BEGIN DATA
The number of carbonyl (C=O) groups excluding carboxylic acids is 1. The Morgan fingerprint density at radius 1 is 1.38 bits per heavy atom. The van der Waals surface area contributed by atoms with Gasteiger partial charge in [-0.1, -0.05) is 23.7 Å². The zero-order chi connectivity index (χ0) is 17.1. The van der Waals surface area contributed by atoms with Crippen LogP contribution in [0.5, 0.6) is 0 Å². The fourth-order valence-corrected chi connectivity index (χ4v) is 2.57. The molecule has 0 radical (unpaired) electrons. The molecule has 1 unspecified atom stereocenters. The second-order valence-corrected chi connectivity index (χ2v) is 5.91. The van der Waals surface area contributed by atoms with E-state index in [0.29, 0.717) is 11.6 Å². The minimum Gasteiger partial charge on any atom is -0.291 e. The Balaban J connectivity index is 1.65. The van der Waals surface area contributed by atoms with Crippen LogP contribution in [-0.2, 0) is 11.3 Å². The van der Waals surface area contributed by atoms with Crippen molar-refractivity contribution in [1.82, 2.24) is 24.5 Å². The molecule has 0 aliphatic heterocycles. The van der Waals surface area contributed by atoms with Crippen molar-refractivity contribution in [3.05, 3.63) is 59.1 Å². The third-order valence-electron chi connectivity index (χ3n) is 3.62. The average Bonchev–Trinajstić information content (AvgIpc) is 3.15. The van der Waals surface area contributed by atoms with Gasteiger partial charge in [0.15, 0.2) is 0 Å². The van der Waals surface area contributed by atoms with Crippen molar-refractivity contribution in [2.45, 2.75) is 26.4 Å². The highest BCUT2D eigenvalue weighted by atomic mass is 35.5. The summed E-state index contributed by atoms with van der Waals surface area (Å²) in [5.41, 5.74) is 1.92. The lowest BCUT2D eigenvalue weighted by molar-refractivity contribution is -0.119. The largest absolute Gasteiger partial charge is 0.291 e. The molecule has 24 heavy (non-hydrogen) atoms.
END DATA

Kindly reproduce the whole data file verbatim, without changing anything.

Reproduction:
The number of carbonyl (C=O) groups excluding carboxylic acids is 1. The Morgan fingerprint density at radius 1 is 1.38 bits per heavy atom. The van der Waals surface area contributed by atoms with Gasteiger partial charge in [-0.1, -0.05) is 23.7 Å². The zero-order chi connectivity index (χ0) is 17.1. The van der Waals surface area contributed by atoms with Crippen LogP contribution in [0.5, 0.6) is 0 Å². The fourth-order valence-corrected chi connectivity index (χ4v) is 2.57. The molecule has 0 radical (unpaired) electrons. The molecule has 1 unspecified atom stereocenters. The second-order valence-corrected chi connectivity index (χ2v) is 5.91. The van der Waals surface area contributed by atoms with E-state index in [0.29, 0.717) is 11.6 Å². The minimum Gasteiger partial charge on any atom is -0.291 e. The Balaban J connectivity index is 1.65. The van der Waals surface area contributed by atoms with Crippen LogP contribution in [-0.2, 0) is 11.3 Å². The van der Waals surface area contributed by atoms with Crippen molar-refractivity contribution in [1.82, 2.24) is 24.5 Å². The molecule has 0 aliphatic heterocycles. The van der Waals surface area contributed by atoms with Crippen molar-refractivity contribution in [3.05, 3.63) is 59.1 Å². The third-order valence-electron chi connectivity index (χ3n) is 3.62. The average Bonchev–Trinajstić information content (AvgIpc) is 3.15. The van der Waals surface area contributed by atoms with Gasteiger partial charge in [0.15, 0.2) is 0 Å². The van der Waals surface area contributed by atoms with Crippen molar-refractivity contribution in [2.45, 2.75) is 26.4 Å². The highest BCUT2D eigenvalue weighted by atomic mass is 35.5. The summed E-state index contributed by atoms with van der Waals surface area (Å²) in [5.41, 5.74) is 1.92. The lowest BCUT2D eigenvalue weighted by molar-refractivity contribution is -0.119. The largest absolute Gasteiger partial charge is 0.291 e. The molecule has 24 heavy (non-hydrogen) atoms.